[… This is a society in which]  action is brought to bear on the rules of the game rather than on the players, and finally in which there is an environmental type of intervention instead of the internal subjugation of individuals.

Now, this may be attractive in some ways, especially in light of the excesses of the late 19th century penology, with all its biological, hereditary, anthropological, and sociological theories of degeneracy, abnormality, anomie, and phrenology which led to such repressive penal strategies including sterilization and other extreme forms of discipline. But nevertheless, this neoliberal alternative has its own problems of thinness that treats humans as mere pavlovian dogs.

It is important to remember here that critique is not about not being governed. It is about not being governed in this way (see “What Is Critique?). And here, this way is a thin and pavlovian approach that raises its own problems.

Note that, contrary to the suggestion in n. 36 and 37, this line of argument is reelaborated on page 270 of the next lecture of March 28, 1979 with the discussion of “the new behavioral techniques, which are currently in fashion in the United States.”

  1. The third critique is from the lecture of March 28, 1979, and can be located on pages 282-283: This is the critique that the very ideal of a limited government is baked into the cake because of the underlying theory of the subject in the rational actor model. In other words, the political outcomes are assumed from the get-go and inscribed into the notion of the rational, self-interested subject that founds the very approach. The original theory of the self-interested and self-knowing subject simply disqualifies the knowledge of the political sovereign. In other words, if we begin with a subject who alone is the knowing subject, there is little doubt that the political body will ultimately be disqualified. Foucault explains this here:

Economic rationality is not only surrounded by, but founded on the unknowability of the totality of the process. Homo economicus  is the one island of rationality possible within an economic process whose uncontrollable nature does not challenge, but instead founds the rationality of the atomistic behavior of homo economicus.  Thus the economic world is naturally opaque and naturally non-totalizable. […] Liberalism acquired its modern shape precisely with the formulation of this essential incompatibility between the non-totalizable multiplicity of economic subjects of interest and the totalizing unity of the juridical sovereign.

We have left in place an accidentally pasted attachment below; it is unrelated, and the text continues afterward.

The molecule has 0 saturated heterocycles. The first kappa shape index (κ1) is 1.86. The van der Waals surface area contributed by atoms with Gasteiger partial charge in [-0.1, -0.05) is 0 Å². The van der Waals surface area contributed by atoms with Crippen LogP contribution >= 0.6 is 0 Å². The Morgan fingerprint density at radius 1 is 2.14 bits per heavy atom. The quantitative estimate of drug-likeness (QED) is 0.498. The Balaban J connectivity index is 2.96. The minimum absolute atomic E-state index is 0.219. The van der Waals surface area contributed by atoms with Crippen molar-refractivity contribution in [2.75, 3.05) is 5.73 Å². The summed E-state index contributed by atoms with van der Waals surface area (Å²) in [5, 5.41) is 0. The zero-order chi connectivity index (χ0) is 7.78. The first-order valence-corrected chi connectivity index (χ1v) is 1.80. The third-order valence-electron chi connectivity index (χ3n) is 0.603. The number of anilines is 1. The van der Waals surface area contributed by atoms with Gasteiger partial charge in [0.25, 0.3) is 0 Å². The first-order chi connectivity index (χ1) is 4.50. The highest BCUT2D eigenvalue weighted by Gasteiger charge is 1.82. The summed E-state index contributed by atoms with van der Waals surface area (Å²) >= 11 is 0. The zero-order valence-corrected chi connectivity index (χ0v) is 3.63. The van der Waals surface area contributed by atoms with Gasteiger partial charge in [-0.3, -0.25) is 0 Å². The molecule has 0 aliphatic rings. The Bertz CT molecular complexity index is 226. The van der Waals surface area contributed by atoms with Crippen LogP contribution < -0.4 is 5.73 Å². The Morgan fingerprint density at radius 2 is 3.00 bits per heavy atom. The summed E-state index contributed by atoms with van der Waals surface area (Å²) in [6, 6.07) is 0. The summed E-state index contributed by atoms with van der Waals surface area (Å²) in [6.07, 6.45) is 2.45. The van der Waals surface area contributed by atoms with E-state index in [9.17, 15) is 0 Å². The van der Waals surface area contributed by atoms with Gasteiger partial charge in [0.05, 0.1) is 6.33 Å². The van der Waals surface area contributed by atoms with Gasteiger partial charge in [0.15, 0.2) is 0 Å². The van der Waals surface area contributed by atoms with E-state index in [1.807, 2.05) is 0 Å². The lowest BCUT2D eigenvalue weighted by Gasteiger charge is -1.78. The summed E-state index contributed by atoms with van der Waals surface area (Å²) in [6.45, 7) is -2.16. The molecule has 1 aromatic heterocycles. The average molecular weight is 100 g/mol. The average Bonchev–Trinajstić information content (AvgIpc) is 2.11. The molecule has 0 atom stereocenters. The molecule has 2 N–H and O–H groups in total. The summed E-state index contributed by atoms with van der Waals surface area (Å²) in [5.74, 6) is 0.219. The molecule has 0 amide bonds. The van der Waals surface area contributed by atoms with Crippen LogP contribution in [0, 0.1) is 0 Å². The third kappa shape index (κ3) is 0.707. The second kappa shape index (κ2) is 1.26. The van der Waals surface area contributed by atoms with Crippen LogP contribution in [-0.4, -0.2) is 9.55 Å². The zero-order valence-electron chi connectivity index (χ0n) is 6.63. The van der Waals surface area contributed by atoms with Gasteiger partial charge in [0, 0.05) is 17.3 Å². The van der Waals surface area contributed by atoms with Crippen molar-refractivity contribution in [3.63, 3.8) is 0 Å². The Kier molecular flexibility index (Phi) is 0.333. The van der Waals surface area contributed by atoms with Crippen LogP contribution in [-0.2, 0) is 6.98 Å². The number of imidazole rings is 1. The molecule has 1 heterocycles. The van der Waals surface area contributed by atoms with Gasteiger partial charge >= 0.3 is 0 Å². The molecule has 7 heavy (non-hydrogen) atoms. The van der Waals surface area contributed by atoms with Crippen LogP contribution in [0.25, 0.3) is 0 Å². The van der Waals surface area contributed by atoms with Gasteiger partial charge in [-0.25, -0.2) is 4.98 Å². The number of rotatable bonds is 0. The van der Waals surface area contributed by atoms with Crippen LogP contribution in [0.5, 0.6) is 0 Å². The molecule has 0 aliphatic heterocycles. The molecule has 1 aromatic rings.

[…] Homo economics … tells the sovereign: You must not. But why must he not? You must not because you cannot. And you cannot in the sense that “you are powerless.” And why are you powerless, why can’t you? You cannot because you do not know, and you do not know because you cannot know.

[…] the basic function or role of the theory of the invisible hand is to disqualify the political sovereign.

This third critique can also be discerned in two other places.  First on page 271, when Foucault begins the discussion, rhetorically:

Is homo economicus […] not already a certain type of subject who precisely enabled an art of government to be determined according to the principle of economy, both in the sense of political economy and in the sense of the restriction, self-limitation, and frugality of government?

Second, on page 292 on April 4, 1979, in the last lecture, where Foucault is discussing the fact that “Homo economicus strips the sovereign of power inasmuch as he reveals an essential, fundamental, and major incapacity of the sovereign, that is to say, an inability to master the totality of the economic field. The sovereign cannot fail to be blind vis-a-vis the economic domain or field as a whole.”

I believe that this third critique was validated or demonstrated in our second Ewald-Becker seminar at the University of Chicago in 2013 when Becker spontaneously exclaimed that “I believe there’s a lot of risk of government overregulating society with too many laws, and that’s why I’ve always been a small government person.” (Carceral Notebooks, Vol. 9, p. 32). Becker would return to this question and explain on pages 37-38:

It comes from a belief that the government usually makes things worse, rather than making them better, for the bulk of the population. It’s an analysis—it may be a wrong analysis, but that’s the analysis. […] When I say I’m a small government person, I am making the judgment that whatever the imperfection when the private sector operates, the effects are worse when I see the government operating. Now, other people may say that the evidence for that is not so clear, that in other sectors it is different. I recognize that. But that is what it would be based on. (Carceral Notebooks, Vol. 9, p. 37-38)

That exchange, to my mind, simply instantiates the third critique: there is an epistemological assumption about homo economicus that produces the political outcome favoring [purportedly] a small government. I add “purportedly,” of course, because the small government is joined at the hip by a police state constructed around the market to give the market the illusion of natural order.

 

In any event, the notion of subjectivity assumed by the rational actor model is a key question, a foundational issue in the field of penalty. And I would ask our discussion leaders, then, what to make of those two other critiques of neoliberalism. But let me turn it back to Jesús Velasco to moderate the conversation, with great thanks to Nancy Fraser, Rick Brooks, and Kendall Thomas.